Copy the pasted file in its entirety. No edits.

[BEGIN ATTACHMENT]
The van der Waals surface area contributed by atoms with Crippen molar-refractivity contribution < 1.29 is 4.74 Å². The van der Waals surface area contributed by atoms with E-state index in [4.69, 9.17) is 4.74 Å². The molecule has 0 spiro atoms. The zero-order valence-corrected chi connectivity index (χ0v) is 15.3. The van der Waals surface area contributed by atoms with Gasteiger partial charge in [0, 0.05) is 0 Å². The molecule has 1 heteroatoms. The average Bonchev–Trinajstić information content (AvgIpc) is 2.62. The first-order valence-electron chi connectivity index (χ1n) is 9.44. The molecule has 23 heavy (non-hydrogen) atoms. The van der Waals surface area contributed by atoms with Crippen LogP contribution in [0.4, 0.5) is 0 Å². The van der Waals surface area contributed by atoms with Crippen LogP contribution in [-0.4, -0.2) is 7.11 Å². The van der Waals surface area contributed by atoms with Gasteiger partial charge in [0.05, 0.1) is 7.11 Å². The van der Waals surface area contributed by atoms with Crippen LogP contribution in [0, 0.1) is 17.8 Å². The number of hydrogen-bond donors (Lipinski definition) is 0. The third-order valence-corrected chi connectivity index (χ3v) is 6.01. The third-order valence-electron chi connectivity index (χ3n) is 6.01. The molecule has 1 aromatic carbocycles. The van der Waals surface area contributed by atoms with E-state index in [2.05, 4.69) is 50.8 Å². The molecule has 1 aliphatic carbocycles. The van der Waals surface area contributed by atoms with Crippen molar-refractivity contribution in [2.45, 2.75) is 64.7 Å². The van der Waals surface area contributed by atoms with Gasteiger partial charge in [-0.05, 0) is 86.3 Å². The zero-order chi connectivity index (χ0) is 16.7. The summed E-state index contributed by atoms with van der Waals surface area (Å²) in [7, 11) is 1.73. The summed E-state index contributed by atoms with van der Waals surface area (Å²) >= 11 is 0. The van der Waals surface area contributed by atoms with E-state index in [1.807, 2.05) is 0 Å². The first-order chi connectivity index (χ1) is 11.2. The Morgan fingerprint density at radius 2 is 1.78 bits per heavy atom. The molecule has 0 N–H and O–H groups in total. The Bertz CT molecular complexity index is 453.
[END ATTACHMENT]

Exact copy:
The van der Waals surface area contributed by atoms with Crippen molar-refractivity contribution < 1.29 is 4.74 Å². The van der Waals surface area contributed by atoms with E-state index in [4.69, 9.17) is 4.74 Å². The molecule has 0 spiro atoms. The zero-order valence-corrected chi connectivity index (χ0v) is 15.3. The van der Waals surface area contributed by atoms with Gasteiger partial charge in [0, 0.05) is 0 Å². The molecule has 1 heteroatoms. The average Bonchev–Trinajstić information content (AvgIpc) is 2.62. The first-order valence-electron chi connectivity index (χ1n) is 9.44. The molecule has 23 heavy (non-hydrogen) atoms. The van der Waals surface area contributed by atoms with Crippen LogP contribution in [0.4, 0.5) is 0 Å². The van der Waals surface area contributed by atoms with Crippen LogP contribution in [-0.4, -0.2) is 7.11 Å². The van der Waals surface area contributed by atoms with Gasteiger partial charge in [0.05, 0.1) is 7.11 Å². The van der Waals surface area contributed by atoms with Crippen LogP contribution in [0, 0.1) is 17.8 Å². The number of hydrogen-bond donors (Lipinski definition) is 0. The third-order valence-corrected chi connectivity index (χ3v) is 6.01. The third-order valence-electron chi connectivity index (χ3n) is 6.01. The molecule has 1 aromatic carbocycles. The van der Waals surface area contributed by atoms with E-state index in [2.05, 4.69) is 50.8 Å². The molecule has 1 aliphatic carbocycles. The van der Waals surface area contributed by atoms with Crippen molar-refractivity contribution in [2.45, 2.75) is 64.7 Å². The van der Waals surface area contributed by atoms with Gasteiger partial charge in [-0.05, 0) is 86.3 Å². The zero-order chi connectivity index (χ0) is 16.7. The summed E-state index contributed by atoms with van der Waals surface area (Å²) in [7, 11) is 1.73. The summed E-state index contributed by atoms with van der Waals surface area (Å²) >= 11 is 0. The van der Waals surface area contributed by atoms with E-state index in [1.807, 2.05) is 0 Å². The first-order chi connectivity index (χ1) is 11.2. The Morgan fingerprint density at radius 2 is 1.78 bits per heavy atom. The molecule has 0 N–H and O–H groups in total. The Bertz CT molecular complexity index is 453.